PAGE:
Yeah, was just going to state that in slightly more measured terms. I don't think EF / MVC was available in 2003 for instance. Seriously, if you're hacking away in PHP / Ruby on Rails / Python / Java etc good luck to you but the technology Scott is discussing is absolutely fine.

Personally I would go with having good people in your locality. If they contract out work further afield fair enough but you need people that understand the technology nearby.
+5 Rank Up Rank Down
May 15, 2014
Just reading through the comments... what the hell is wrong with using Microsoft technologies? And just because the VC's don't know about the technology they aren't going to fund you because all they've heard about was all the college kids using PHP and MySql? with no f-ing clue as to what else is out there? There might be some truth in that because in my opinion VC's and just about any C-level exec are dumb as !$%*! but still the technology is sound, versatile, stable and can do everything CalendarTree is setting out to do. I mean do some of you !$%* in your brain cavity?
+2 Rank Up Rank Down
May 15, 2014
OK, I’ve got to weigh in on this one…
There are 3 ways to start a business.

1) You have a primary customer or customers that want to pay you to start doing something and they’ve signed on right from the beginning… All you have to do is start producing. These types of situations just kind of happen. It’s the proverbial “opportunity knocking”.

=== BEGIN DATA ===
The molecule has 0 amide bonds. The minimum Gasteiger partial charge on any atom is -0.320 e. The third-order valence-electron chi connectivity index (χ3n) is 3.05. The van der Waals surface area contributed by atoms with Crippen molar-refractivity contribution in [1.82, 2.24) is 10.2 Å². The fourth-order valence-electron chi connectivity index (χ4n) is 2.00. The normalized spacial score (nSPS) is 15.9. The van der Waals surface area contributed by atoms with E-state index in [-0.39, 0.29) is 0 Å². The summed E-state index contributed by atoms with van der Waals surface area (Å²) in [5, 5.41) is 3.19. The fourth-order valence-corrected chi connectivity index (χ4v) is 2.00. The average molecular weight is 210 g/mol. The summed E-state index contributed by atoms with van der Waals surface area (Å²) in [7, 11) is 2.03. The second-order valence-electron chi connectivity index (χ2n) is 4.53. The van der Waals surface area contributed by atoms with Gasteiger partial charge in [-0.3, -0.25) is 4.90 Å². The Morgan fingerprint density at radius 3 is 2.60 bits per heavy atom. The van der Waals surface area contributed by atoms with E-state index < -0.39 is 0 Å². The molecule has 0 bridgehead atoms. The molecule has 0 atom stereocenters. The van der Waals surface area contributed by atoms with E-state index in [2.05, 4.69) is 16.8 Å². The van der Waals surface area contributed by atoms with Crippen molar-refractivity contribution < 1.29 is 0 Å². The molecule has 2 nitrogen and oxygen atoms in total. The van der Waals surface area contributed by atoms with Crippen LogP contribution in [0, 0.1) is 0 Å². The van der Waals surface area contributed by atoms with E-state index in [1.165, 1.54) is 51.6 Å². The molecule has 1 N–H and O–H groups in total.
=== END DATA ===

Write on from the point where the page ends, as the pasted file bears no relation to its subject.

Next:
2) Put yourself in a lot of debt by taking out loans you cannot possibly repay in time.

3) Get funding from VC’s, Angel investors or a wealthy uncle.

Secondly, the entrepreneur in you.

Let’s just talk about the VC’s and Angel funding for now. VC’s (and/or any professional person or group that does investing) don’t give a !$%* about your business, the product or how awesome you, your team or how much sunshine you have blowing out your ass. All they want to know is how much and how fast. Their only goal is to make money. They want to put in as little as possible, get the most equity they can with it and cash it out as soon as it ‘hits’. These VC’s are as smug as and heartless as you get. They have no special powers of insight or business knowledge. They don’t know !$%* about technology – past, present or future, but seem to get all the credit when something new and exciting hits the market.

The VC business model is to back 10 projects and hope that 1 of them makes it. The whole tech bubble was a feeding frenzy for all those VC’s. They backed anything with a .com in the name and made the company go public as fast as possible, then sold all their stock the next day leaving the guys who started the business holding their shorts wondering what the hell just happened.

I’ve been down this path a few times having started a couple of businesses. My own lack of business knowledge led me down an alley of getting the !$%* kicked out of me emotionally and financially. After a few times around the block it became very clear that some options are useless. No VC (and most angels) won’t touch you unless you already have a big win and made a lot of money. That’s why you always see these young start-ups with at least one older guy as the wise sage…. So the investor thinks “Oh, he’s older, therefore he has wisdom of ages” without knowing the slightest bit of what the guys actual contribution or talents might be.